One book I was particularly excited about buying was Margie Preus’s new novel, Shadow on the Moon. I loved her novel about 19th century Japan, Heart of a Samurai. That book was a 2011 Newbery Honor book, and it’s one of my favorite all-time middle grade novels. I started Shadow on the Moon (about the courage of the Norwegian people during WWII) last night, and although I only read about 30 pages, I can’t wait to begin recommending it to to students.

As it turns out, I may have lots of time to finish reading the book – as long as I have a flashlight. Hurricane Sandy is making its way toward Boston and, like everyone else, I’m wondering what the next 48 hours will bring. I was in the grocery store earlier today (buying peanut butter and crackers), and the store was as crowded as the day before Thanksgiving. I bought water, but I have no idea why. Everyone else was buying it so I went along, but I don’t remember ever losing water during a storm.

After Sandy passes, if you live within an hour’s drive of Dedham, Massachusetts, hop over to the Blue Bunny.  It would be a wonderful place to begin your holiday shopping!

Elvis, Hank and the Lunch Lady

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I have three people on my mind today. Two of them are well known historic figures – Elvis Presley and Hank Greenberg. And one – the Lunch Lady – is a character from a series of children’s books.

1. We should begin with the King of course – Elvis Presley. My aunt and her husband live in Albuquerque New Mexico, and one of their favorite parts of living in the “Land of Enchantment” is Balloon Fiesta time. The festival ended a few days ago, but they sent pictures from the festivities, and one of the balloons making its Albuquerque debut this year was the King of Rock and Roll. This has nothing to do with books or reading, but it’s just so great that I had to share it with you:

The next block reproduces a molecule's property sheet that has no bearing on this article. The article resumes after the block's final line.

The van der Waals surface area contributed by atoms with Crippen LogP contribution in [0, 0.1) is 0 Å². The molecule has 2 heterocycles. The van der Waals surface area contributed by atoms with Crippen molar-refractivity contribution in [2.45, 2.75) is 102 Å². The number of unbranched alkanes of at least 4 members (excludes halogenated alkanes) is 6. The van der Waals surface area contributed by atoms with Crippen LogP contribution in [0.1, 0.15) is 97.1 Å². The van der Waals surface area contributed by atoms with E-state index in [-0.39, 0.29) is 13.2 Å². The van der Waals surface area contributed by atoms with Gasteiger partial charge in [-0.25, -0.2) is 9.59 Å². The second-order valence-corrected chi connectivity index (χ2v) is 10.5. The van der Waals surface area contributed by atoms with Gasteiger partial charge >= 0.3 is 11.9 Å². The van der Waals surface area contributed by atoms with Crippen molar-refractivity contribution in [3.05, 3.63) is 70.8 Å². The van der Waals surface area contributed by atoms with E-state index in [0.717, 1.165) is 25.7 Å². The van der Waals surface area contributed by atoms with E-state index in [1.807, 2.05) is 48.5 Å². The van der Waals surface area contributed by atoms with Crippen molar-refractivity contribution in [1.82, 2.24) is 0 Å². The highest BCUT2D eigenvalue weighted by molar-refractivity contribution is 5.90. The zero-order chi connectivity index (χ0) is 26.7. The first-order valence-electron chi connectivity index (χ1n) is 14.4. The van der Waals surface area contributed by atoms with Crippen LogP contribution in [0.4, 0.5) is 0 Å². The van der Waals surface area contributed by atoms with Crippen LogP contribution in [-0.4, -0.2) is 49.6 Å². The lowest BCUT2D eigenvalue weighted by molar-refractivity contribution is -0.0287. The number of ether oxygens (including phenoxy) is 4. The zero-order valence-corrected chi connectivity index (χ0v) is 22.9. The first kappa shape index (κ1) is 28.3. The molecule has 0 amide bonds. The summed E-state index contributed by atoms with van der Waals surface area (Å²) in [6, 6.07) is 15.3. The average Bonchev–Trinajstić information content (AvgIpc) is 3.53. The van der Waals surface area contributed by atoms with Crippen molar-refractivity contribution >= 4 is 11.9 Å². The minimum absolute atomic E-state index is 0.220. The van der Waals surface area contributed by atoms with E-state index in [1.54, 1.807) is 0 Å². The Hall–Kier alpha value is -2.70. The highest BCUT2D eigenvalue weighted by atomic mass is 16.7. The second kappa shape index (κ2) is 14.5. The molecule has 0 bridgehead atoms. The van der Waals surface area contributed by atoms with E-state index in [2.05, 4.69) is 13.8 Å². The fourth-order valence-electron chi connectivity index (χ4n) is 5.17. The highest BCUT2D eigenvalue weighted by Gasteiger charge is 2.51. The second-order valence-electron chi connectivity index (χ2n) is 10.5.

2. A friend of mine recently visited the Fenimore Art Museum in Cooperstown, New York. She texted this terrific picture to me – which I had seen years ago when I began my research on Hank Greenberg so it was much appreciated. Homage to Hank Greenberg was painted in 1991 by Malcah Zeldis. The painting is autobiographical. Zeldis was remembering summer evenings at her childhood home in Detroit, Michigan. Her family spent summer evenings listening to radio broadcasts of Detroit Tigers games, and of course, the star of the team in the 1930s was Hank Greenberg.

3. The fictional character on my mind today is the Lunch Lady, the star of Jarrett Krosoczka’s popular series of graphic novels. Krosoczka is visiting Inly tomorrow – and the kids have been talking about it all day. The Lunch Lady books have all of the elements of a successful elementary series: lots of action, funny characters, ridiculous situations, and lots of school-based humor, including a few jokes about the school library! I’ll have a chance to talk with Jarrett tomorrow and will write more about his visit.

Celebrating Sports in London – and in Braintree


It doesn’t make sense that baseball, a sport that must appear in the dictionary under “summer” (along with ice cream and swimming) is no longer an Olympic sport. I know there is an effort to bring it back for the 2020 Games so maybe we’ll see a pitch being thrown in Madrid, Istanbul or Tokyo.

Baseball was an Olympic sport during Hank Greenberg’s lifetime, but he was never an Olympic athlete. In 1940, a year he would have been the obvious first baseman for the American team, the games were cancelled because of WWII.